Role of ET-1 receptor binding and [Ca2+]i in contraction of coronary arteries from DOCA-salt hypertensive rats

Academic Article

Abstract

  • Hypertension is associated with an increase in coronary artery disease, but little is known about the regulation of coronary vascular tone by endothelin-1 (ET-1) in hypertension. The present study evaluated the mechanisms mediating altered contraction to ET-1 in coronary small arteries from deoxycorticosterone acetate (DOCA)-salt hypertensive rats. DOCA-salt rats exhibited an increase in systolic blood pressure and plasma ET-1 levels compared with placebo rats. Contraction to ET-1 (1 ×10-11 to 3 × 10-8 M), measured in isolated coronary small arteries maintained at a constant intraluminal pressure of 40 mmHg, was largely reduced in vessels from DOCA-salt rats compared with placebo rats. To determine the role of endothelin receptor binding in the impaired contraction to ET-1, 125I-labeled ET-1 receptor binding was measured in membranes isolated from coronary small arteries. Maximum binding (fmol/mg protein) and binding affinity were similar in coronary membranes from DOCA-salt rats compared with placebo rats. Changes in intracellular Ca2+ concentration ([Ca2+]i) were measured in freshly dissociated coronary small artery smooth muscle cells loaded with fura 2. ET-1 (10-9 M) produced a 30 ± 9% increase in [Ca2+]i in smooth muscle cells from placebo rats, but had no effect on cells from DOCA-salt rats (2 ± 2%). In summary, the ET-1-induced coronary artery contraction and increase in [Ca2+]i are impaired in DOCA-salt hypertensive rats, whereas endothelin receptor binding is not altered. These results suggest endothelin receptor uncoupling from signaling mechanisms and indicate that impaired [Ca2+]i signaling contributes to the decrease in ET-1-induced contraction of coronary small arteries in DOCA-salt hypertensive rats.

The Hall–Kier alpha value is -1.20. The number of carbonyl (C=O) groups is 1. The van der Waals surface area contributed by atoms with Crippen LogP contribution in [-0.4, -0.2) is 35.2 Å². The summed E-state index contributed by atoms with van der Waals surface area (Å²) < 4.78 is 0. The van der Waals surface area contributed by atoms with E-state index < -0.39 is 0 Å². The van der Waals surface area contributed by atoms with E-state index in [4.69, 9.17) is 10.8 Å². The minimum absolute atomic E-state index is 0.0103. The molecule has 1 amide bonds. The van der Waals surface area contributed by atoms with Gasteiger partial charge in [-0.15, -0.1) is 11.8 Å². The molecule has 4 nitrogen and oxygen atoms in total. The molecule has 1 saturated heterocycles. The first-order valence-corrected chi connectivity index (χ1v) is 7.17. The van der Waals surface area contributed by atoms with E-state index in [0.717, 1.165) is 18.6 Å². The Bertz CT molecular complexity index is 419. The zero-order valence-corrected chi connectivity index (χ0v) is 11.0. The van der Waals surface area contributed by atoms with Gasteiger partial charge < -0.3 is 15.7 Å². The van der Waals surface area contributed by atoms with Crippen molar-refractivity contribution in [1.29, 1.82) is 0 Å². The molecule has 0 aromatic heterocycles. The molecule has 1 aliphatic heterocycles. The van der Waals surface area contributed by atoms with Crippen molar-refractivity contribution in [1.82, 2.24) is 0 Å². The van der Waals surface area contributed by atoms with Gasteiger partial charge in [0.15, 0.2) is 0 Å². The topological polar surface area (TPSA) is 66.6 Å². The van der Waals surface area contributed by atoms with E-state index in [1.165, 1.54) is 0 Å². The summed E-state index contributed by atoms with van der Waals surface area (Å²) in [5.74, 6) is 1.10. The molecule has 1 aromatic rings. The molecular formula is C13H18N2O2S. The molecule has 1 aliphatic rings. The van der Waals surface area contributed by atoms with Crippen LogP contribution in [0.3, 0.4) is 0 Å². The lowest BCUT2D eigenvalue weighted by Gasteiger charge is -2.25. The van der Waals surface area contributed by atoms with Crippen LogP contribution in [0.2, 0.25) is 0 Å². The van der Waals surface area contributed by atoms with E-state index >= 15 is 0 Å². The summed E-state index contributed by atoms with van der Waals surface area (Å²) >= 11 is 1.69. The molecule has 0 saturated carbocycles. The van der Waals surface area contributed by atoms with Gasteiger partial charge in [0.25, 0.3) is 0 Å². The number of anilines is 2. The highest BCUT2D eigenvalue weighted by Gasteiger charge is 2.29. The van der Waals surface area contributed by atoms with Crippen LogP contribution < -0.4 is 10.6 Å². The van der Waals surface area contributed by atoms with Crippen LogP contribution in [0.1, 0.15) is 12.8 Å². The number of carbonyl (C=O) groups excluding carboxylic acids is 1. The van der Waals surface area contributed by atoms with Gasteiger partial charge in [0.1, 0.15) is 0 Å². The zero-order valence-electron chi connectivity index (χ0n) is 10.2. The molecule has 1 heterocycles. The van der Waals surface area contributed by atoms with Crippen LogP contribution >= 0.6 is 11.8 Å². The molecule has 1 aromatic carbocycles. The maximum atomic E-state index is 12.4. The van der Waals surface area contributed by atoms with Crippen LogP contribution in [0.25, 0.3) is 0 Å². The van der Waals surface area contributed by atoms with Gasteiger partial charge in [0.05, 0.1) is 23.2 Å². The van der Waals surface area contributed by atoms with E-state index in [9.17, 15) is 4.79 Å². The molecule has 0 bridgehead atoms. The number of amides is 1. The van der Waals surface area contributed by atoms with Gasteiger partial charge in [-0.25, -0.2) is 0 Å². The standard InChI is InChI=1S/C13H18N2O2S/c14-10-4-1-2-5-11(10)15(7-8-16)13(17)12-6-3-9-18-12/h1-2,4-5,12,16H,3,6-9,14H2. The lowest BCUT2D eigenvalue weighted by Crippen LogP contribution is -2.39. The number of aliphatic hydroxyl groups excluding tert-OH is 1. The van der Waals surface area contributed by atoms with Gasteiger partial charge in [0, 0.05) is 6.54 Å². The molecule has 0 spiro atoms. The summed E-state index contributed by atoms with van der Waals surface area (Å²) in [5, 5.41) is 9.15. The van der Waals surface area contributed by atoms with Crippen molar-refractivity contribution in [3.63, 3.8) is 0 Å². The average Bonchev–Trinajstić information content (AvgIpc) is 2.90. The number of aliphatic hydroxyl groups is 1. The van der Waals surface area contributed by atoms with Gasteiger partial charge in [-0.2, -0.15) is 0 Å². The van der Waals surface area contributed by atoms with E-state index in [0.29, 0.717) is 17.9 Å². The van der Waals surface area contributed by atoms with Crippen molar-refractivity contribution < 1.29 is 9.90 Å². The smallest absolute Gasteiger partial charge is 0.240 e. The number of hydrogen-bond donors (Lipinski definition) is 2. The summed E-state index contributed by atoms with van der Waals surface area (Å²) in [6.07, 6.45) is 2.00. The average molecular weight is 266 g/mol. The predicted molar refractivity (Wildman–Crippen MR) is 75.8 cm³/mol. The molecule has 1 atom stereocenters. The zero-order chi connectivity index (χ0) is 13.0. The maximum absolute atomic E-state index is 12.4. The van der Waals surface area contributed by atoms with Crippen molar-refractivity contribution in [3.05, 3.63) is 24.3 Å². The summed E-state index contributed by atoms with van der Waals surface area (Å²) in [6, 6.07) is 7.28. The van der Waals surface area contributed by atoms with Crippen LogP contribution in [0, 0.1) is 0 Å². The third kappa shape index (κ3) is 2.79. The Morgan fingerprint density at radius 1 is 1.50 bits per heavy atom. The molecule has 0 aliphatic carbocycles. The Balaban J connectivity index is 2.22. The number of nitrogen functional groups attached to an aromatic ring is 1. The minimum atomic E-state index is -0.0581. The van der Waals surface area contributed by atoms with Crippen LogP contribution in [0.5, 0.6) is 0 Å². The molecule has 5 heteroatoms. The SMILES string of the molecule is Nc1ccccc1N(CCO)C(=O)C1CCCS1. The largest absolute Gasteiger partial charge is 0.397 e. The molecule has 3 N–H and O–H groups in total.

• Digital Object Identifier (doi)

    Pubmed Id

  • 16079906
  • Author List

  • Giulumian AD; Molero MM; Reddy VB; Pollock JS; Pollock DM; Fuchs LC
  • Volume

  • 282
  • Issue

  • 5 51-5